Frank called them popular pieces or dance pieces as he launched into “Poor Benny” and “Sally Goodin” punctuated by jokes from a pre-film era like “Why is kissing a girl like a dog sitting on a cake of ice?…Because kissing a girl is so dog-gone nice.”

Although many of the sets at Grimey’s are usually abbreviated to five songs or so, Frank came ready to do an hour or so.  I picked up his CD and through it in the car stereo and heard what I expected to hear. A  modern day field recording, not much different than what Robert Johnson sounded like recording in a Houston, Texas Hotel Room almost a hundred years ago.  Although Frank is from Texas, he fits well with East Nashville’s Americana Scene or the Brooklyn, New York roots scene that has developed over the last few years.

Like Blind Boy Paxton, Frank knows his stuff both visually and sonically as he stomped his feet and moved to the beat in his chair, but the question still arises with me. Can you branch the tree out from a pre-rock period of time and deliver something new?  A fresh take on a tribute to the past, before the term bluegrass or Chicago Blues, offers a lot for me, but, I would like to see a new song come out of this. Bob Dylan took an early Thirties and Forties feel on Modern Times and spun in it an up to date verbal onslaught. It can be done.

Frank Fairfield as well as Blind Boy Paxton, who runs with Hubby Jenkins and the Carolina Chocolate Drops, are a must see if you are a guitar or string player whether you are a Dimebag Darrell or Leo Kottke Disciple.  Frank and Blind Boy both prefer guitars that you practically have to pull the strings into tune. There must be something about having a guitar that is hard to play like Jack White says.

Pick up the CD and take a listen to “Call Me a Dog When I’m Gone” and “Cumberland Gap”. In fact crank it up while you are driving down Lower Broad and really mess with people.

- Brad Hardisty, Nashville, TN     thenashvillebridge@hotmail.com

Carolina Chocolate Drops

Americana Music Festival update. There will be an awards show on Thursday September 9th which will feature Buddy Miller and an all-star band, along with other diverse guests such as Carolina Chocolate Drops, Emmylou HarrisThe Avett Brothers, Wanda Jackson and on and on. That will be at The Mother Church – The Ryman Auditorium starting at 6:30. The party will be all over town from September 8th through September 11th.

Elizabeth Cook at Grand Ole Opry

Elizabeth Cook will be at Station Inn on Wed. night at 9PM. Her song, “It Takes Balls To Be a Woman” should have been number one on country radio. No doubt her husband Tim Carroll, a phenomenal writer in his own right will be playing with her band.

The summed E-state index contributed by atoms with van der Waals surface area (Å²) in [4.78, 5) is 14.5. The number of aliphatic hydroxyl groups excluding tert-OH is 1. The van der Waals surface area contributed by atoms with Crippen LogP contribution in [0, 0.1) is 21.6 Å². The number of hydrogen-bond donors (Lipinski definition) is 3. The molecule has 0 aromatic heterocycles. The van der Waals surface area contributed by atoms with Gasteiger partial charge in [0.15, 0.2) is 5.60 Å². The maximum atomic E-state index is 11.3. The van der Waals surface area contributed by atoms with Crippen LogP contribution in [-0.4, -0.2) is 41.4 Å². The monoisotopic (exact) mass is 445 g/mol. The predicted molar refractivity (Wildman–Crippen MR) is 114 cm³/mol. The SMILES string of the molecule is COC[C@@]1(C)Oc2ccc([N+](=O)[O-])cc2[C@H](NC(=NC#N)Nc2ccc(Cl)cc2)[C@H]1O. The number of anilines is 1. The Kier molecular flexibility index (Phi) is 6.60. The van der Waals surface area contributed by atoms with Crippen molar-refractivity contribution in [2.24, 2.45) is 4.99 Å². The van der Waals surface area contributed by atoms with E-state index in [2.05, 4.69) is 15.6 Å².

There will even be an Exile on Main Street tribute going on at The Cannery Ballroom at 10:30 on the first day of the festival. It looks like I am going to have to tank up because I am going to be skipping from place to place.  It  is really cool how Americana is really taking on a wider view as time goes on.

Wanda and The King

Speaking of the Punk Scene, Exene Cervanka will be live at The Basement at 11PM which I want to really see, but this slot seems to be the big one all over town, competing with Australian guitarist  Tommy Emmanuel, not just any guitarist; being given the title C.G.P. by none other than Chet Atkins playing at The Rutledge and Wanda Jackson at Mercy Lounge all at the same time. This is like Baskin-Robbins 31 flavors. How can I decide?  If I had to judge by line up on Thursday it would be the one-two-three punch of Dale Watson, Wanda Jackson and The Dex Romweber Duo at Mercy Lounge

Talk about a line up. If I had to bet where Nashvillian Jack White will be if he is home, it will be at that show. He did do a single this past year on his Third Man Records of Dex Romweber Duo. There Cd on Bloodshot Records is fantastic.

Peter Case

I have not even got to Friday. I’ll just mention a couple, go to the schedule for the rest. Peter Case at 11pm at The Basement, Charlie Louvin of The Louvin Brothers (you can’t get more old school than that. You are almost going to back to The Carter Family) at The Rutledge at 10PM, Jim Lauderdale, the True King of Country Music today. In 2008 he did an album featuring Ronnie Tutt and James Burton from Elvis’ Band much like Graham Parsons did back in the 70’s. Everything he does is quality stuff at The Mercy Lounge at 10PM followed by the new trend in country music, new country indie artist, Shelby Lynne.

Saturday will cap off the weeks festivities with a few major stand outs, John Carter Cash, who has chosen to go the traditional route in the vein of his ancestors The Carter Family, playing at The Rutledge at 10PM. One of the greatest writers, Tony Joe White at Mercy Lounge at 11Pm.

Todd Snider

I only touched on a few of the artists performing during the four-day period, but, if you haven’t booked a flight yet, you should. It is going to be one heck of a party next week. I hope to get a few interviews, reviews and pics for The Nashville Bridge. Hope to see  you there.

- Brad Hardisty, Nashville, TN     thenashvillebridge@hotmail.com